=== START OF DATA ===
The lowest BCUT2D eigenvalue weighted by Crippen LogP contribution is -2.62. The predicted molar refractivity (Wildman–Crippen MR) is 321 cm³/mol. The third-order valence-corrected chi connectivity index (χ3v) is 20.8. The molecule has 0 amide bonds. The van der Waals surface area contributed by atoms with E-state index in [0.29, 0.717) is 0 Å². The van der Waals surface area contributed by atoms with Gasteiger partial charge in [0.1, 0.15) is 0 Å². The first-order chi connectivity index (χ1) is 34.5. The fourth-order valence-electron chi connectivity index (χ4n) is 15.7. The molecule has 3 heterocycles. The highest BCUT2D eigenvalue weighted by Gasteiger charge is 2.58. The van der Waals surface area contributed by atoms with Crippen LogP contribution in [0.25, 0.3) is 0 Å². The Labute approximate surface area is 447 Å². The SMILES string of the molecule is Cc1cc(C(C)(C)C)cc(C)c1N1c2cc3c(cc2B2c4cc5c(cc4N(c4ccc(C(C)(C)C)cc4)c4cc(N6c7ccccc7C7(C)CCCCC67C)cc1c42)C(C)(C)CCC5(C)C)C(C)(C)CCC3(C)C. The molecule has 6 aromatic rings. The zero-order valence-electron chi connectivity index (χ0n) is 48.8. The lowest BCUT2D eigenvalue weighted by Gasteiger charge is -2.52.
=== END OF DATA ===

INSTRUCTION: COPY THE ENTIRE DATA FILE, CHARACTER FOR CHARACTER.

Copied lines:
The lowest BCUT2D eigenvalue weighted by Crippen LogP contribution is -2.62. The predicted molar refractivity (Wildman–Crippen MR) is 321 cm³/mol. The third-order valence-corrected chi connectivity index (χ3v) is 20.8. The molecule has 0 amide bonds. The van der Waals surface area contributed by atoms with E-state index in [0.29, 0.717) is 0 Å². The van der Waals surface area contributed by atoms with Gasteiger partial charge in [0.1, 0.15) is 0 Å². The first-order chi connectivity index (χ1) is 34.5. The fourth-order valence-electron chi connectivity index (χ4n) is 15.7. The molecule has 3 heterocycles. The highest BCUT2D eigenvalue weighted by Gasteiger charge is 2.58. The van der Waals surface area contributed by atoms with Crippen LogP contribution in [0.25, 0.3) is 0 Å². The Labute approximate surface area is 447 Å². The SMILES string of the molecule is Cc1cc(C(C)(C)C)cc(C)c1N1c2cc3c(cc2B2c4cc5c(cc4N(c4ccc(C(C)(C)C)cc4)c4cc(N6c7ccccc7C7(C)CCCCC67C)cc1c42)C(C)(C)CCC5(C)C)C(C)(C)CCC3(C)C. The molecule has 6 aromatic rings. The zero-order valence-electron chi connectivity index (χ0n) is 48.8. The lowest BCUT2D eigenvalue weighted by Gasteiger charge is -2.52.